Secondly, by utilizing a linerboard consisting of one ply of natural brown kraft and one or more plys (one ply or a plurality of white fibers being preferred) of bleached white kraft, generating a brightness number of 76 or higher, requires one only to apply black ink or black coating, then a topcoat of white ink or white coating necessary to develop a brightness of 76 or higher to the kraft side. Applying the black ink or black coating to the kraft side creates a superior bond because natural brown kraft fibers are less smooth, which allows for areas of bonding compared to the smooth solid bleached sulfate or the smooth vat dyed black ticket board stock. Superior bond of the natural brown kraft fibers to the black ink or black coating allows for excellent test results when exposed to saturation of the aforementioned chemicals and the aforementioned high wattage light source. Thirdly, with the slightly rougher natural brown fiber surface giving good bond to the black ink or coating, this in turn allows for superior bond between the black ink or black coating with the top coating of opaque white ink or white coating, which in turn becomes the ticket of choice for cost and security performance. Less claims of winning number and/or letters being scraped away with the opaque wax covering of the winning or losing numbers and/or letters, thus allowing less than the expected minimums of attempts to fraudulently make losing tickets into winning tickets.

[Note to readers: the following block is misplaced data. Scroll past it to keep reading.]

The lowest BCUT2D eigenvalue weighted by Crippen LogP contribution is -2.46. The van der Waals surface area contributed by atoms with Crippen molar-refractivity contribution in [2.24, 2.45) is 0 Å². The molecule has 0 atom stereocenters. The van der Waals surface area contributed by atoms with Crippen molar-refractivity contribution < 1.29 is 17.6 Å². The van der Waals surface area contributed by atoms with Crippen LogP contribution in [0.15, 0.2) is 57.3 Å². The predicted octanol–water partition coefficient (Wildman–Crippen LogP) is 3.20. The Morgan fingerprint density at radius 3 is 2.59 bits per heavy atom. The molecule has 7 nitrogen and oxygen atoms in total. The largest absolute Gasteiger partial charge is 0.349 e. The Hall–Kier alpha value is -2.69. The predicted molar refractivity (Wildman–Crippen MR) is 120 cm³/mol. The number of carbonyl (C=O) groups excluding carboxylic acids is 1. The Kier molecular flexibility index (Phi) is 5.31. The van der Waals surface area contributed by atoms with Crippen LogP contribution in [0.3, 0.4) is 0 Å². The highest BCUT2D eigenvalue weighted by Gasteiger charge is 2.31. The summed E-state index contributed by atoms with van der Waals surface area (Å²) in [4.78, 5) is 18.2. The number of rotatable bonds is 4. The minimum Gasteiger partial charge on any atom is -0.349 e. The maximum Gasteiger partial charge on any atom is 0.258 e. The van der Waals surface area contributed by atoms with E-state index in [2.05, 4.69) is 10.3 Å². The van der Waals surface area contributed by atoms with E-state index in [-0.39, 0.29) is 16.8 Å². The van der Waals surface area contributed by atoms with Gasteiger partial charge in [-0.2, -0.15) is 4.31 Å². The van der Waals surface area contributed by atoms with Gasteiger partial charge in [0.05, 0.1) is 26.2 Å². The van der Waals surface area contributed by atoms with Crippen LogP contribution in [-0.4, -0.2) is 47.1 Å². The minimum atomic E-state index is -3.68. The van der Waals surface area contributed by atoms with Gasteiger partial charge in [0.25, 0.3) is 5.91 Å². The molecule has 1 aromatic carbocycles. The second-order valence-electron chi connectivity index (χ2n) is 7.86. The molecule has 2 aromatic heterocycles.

A secondary, but more expensive embodiment, is the use of total natural brown kraft liner that is natural brown throughout which would require one side to be coated with black ink or black coating and secondly with a topcoat of white ink or white coating, and the opposing side to be applied with opaque white ink or white coating only, giving the identical appearance of a total white ticket.
Additional embodiments of the invention include:
(a) Variations in the Black ink or black coating;
(b) Variations in the opaque white ink or white coating.